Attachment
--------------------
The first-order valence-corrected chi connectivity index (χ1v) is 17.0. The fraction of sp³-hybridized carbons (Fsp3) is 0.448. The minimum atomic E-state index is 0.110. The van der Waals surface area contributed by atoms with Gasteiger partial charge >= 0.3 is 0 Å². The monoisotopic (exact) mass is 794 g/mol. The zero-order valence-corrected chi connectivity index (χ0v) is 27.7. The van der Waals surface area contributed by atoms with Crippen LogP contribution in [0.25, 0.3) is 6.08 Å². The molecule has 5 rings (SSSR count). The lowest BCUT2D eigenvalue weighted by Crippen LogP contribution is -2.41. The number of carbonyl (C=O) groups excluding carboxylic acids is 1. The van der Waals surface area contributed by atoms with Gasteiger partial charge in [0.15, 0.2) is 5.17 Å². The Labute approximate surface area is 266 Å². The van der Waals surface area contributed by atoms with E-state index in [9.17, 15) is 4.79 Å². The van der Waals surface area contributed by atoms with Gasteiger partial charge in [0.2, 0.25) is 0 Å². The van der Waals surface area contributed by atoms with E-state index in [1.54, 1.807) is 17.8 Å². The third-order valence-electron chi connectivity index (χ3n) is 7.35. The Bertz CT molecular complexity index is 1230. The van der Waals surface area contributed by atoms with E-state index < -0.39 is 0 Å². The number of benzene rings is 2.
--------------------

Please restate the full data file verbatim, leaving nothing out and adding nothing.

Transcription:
The first-order valence-corrected chi connectivity index (χ1v) is 17.0. The fraction of sp³-hybridized carbons (Fsp3) is 0.448. The minimum atomic E-state index is 0.110. The van der Waals surface area contributed by atoms with Gasteiger partial charge >= 0.3 is 0 Å². The monoisotopic (exact) mass is 794 g/mol. The zero-order valence-corrected chi connectivity index (χ0v) is 27.7. The van der Waals surface area contributed by atoms with Crippen LogP contribution in [0.25, 0.3) is 6.08 Å². The molecule has 5 rings (SSSR count). The lowest BCUT2D eigenvalue weighted by Crippen LogP contribution is -2.41. The number of carbonyl (C=O) groups excluding carboxylic acids is 1. The van der Waals surface area contributed by atoms with Gasteiger partial charge in [0.15, 0.2) is 5.17 Å². The Labute approximate surface area is 266 Å². The van der Waals surface area contributed by atoms with E-state index in [9.17, 15) is 4.79 Å². The van der Waals surface area contributed by atoms with Gasteiger partial charge in [0.2, 0.25) is 0 Å². The van der Waals surface area contributed by atoms with E-state index in [1.54, 1.807) is 17.8 Å². The third-order valence-electron chi connectivity index (χ3n) is 7.35. The Bertz CT molecular complexity index is 1230. The van der Waals surface area contributed by atoms with E-state index < -0.39 is 0 Å². The number of benzene rings is 2.